Associate Professor of Gerontology, Molecular and Computational Biology
Associate Dean of Research
Molecular, Genetic and Biochemical approaches to identifying evolutionarily conserved mechanisms that regulate cellular and organism survival and longevity.
Sean Curran, PhD, focuses on understanding the regulatory control mechanisms that govern animal health across the entire lifespan. Decades of studies in the biology of aging have looked at extending lifespan as a measure of success. Although this approach has uncovered several potent regulators of animal lifespan, there are also examples of long-lived animals that exist in a decrepit state. Obviously, this was not the intent of biogerontologists as our actual goal is to increase healthspan, or the time of life spent in a healthy state. With this in mind, my research group has invested in defining molecular, genetic, and environmental factors that impact multiple parameters of health (resistance to environmental and dietary stress, mobility, metabolism, reproductive-fitness, and mitochondrial function) throughout life. Our goal then is not simply to push the limits of life expectancy, but rather to maximize the quality of health over the largest possible period of the lifespan.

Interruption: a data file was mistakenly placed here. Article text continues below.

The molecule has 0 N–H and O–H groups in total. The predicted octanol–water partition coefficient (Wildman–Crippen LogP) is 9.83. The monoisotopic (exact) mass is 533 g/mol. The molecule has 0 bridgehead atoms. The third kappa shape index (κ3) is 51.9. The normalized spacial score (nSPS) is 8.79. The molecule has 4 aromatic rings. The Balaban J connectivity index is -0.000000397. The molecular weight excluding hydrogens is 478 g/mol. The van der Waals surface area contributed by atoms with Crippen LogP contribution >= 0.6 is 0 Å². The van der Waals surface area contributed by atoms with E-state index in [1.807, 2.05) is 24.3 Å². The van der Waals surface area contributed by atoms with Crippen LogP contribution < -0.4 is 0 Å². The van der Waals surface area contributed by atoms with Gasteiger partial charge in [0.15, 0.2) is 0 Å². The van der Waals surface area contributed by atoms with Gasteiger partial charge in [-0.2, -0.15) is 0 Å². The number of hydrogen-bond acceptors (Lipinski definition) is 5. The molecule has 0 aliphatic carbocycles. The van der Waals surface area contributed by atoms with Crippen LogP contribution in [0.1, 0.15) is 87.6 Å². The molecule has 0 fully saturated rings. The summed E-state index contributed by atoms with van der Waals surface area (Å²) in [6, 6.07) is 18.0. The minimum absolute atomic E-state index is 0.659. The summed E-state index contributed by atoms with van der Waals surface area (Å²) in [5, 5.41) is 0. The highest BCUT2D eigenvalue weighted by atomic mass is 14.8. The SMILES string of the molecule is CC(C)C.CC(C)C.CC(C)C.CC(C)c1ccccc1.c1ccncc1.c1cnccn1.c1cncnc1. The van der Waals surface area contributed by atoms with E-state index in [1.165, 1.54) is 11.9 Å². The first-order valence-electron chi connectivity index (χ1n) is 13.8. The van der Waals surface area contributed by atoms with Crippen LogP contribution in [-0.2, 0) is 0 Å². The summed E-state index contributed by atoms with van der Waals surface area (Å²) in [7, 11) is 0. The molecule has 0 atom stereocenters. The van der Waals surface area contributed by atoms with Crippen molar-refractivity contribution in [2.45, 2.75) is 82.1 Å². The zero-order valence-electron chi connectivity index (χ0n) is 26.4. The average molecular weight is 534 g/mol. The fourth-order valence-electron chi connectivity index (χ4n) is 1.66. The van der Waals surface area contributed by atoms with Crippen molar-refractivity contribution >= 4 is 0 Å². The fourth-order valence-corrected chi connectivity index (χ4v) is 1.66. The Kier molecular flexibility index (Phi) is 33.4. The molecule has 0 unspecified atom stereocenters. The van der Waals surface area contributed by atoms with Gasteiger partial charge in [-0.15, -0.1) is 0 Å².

Our long-term goal is to generate blueprints that allow an individual to maximize health over the course of their lifespan. Informed by genetics, we develop the capacity to predict which diets are ideal for a healthy life and which should be avoided. Moreover, we investigate the mechanistic basis of the molecules, genes, and pathways we have discovered can influence healthspan. The product of this investment is the ability to use diet as a means to circumvent genetic predisposition and prevent or reduce the severity of age-related disease. Our research has benefited from the ability to quickly test several diet-gene pairs in C. elegans, which has allowed us to transition to directed studies in murine models. Although we will continue to exploit the utility of genetics and biochemistry of the worm, we expect that our mouse and cultured human cell approaches will synergize and provide relevant information for human aging.